FIG. 6 is a representation of linked PDA address book data and electronic map data according to the present invention. PDA address book data 638 includes a number of fields, such as a Name Field 652, a Phone Number field 654, an Address Field 656, Other or Custom Fields 658, and the like. A custom field is capable of being implemented to store a variety of information as desired by the user. Data contained in these fields are grouped together and associated with a PDA address book entry. In one embodiment, electronic map data 642 includes fields such as a Name Field 662, an Address Field 664, a Symbol Field 666 associated with a location, location coordinates 668, and the like. As used herein, one definition of a waypoint is a location associated with a Name Field and a Symbol Field. For example, a waypoint can be used to calculate routes or to store location information for an electronic map. Additionally, waypoints are capable of being displayed on electronic maps using representative symbols to designate markers or turns. One embodiment of the present invention associates PDA address book entries and the electronic map data. That is, the present invention is capable of associating a position (via latitude and longitude coordinates, for example) to an address book entry such that a position can be determined from an address and an address can be determined from a position. In one embodiment, the present invention adds location information into a location field 660 in the PDA address book entry, and uses this location field to associate the address book entry to the electronic map data. In one embodiment, the location field 660 is a modified Other or Custom Field 658 found in a conventional PDA address book, and a data string that identifies a location is stored in the Custom Field 658.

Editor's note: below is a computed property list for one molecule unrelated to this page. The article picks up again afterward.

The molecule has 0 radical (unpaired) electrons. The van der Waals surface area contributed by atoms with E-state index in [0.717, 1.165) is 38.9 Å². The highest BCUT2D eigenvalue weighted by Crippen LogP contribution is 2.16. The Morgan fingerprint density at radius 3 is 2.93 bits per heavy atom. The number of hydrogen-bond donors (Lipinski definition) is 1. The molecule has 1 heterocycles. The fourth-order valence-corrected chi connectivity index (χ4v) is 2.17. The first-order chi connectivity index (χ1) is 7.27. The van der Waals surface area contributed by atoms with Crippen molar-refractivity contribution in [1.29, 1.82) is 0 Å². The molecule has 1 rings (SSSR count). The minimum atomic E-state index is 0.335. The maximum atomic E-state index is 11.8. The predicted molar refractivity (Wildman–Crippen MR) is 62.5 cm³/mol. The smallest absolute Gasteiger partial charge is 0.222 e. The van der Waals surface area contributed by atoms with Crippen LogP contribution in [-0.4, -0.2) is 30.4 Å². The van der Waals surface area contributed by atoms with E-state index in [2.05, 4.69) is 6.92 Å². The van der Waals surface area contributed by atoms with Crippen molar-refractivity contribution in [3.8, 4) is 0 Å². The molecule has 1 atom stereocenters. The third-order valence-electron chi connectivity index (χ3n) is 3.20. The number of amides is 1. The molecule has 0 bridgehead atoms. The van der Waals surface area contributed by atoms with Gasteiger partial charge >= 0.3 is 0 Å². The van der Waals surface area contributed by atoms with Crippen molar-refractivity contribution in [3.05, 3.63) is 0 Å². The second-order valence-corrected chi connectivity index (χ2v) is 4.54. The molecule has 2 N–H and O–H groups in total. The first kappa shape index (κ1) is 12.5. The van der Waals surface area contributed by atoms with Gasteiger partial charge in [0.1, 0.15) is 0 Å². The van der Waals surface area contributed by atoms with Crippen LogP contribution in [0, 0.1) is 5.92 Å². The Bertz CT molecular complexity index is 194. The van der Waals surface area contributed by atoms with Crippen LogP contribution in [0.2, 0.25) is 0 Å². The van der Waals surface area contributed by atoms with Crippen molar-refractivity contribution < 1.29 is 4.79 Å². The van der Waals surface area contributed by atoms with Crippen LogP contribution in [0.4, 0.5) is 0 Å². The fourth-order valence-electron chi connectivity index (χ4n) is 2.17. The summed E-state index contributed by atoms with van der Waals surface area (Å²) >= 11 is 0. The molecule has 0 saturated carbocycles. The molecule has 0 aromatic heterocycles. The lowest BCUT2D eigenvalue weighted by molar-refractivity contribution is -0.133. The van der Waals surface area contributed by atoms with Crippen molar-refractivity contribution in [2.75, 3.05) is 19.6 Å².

FIG. 7 is a flow diagram of one method embodiment for associating a travel distance with a PDA expense report entry according to the present invention. The method embodiment is shown generally with the reference 710. At 712, a travel distance is determined based on navigation data. The navigation data includes, but is not limited to, actual position data for the PDA, such as that which may be determined using GPS technology, and calculated route data. The calculated route data is capable of including starting and ending points, along with other data, from which a route can be calculated and stored. At 714, the determined travel distance is associated with a PDA expense report entry. One of ordinary skill in the art will understand that the PDA expense report entry is capable of being used to create a PDA expense report within the PDA, and is capable of being exported to an external electronic device which uses the PDA expense report entry to generate an expense report.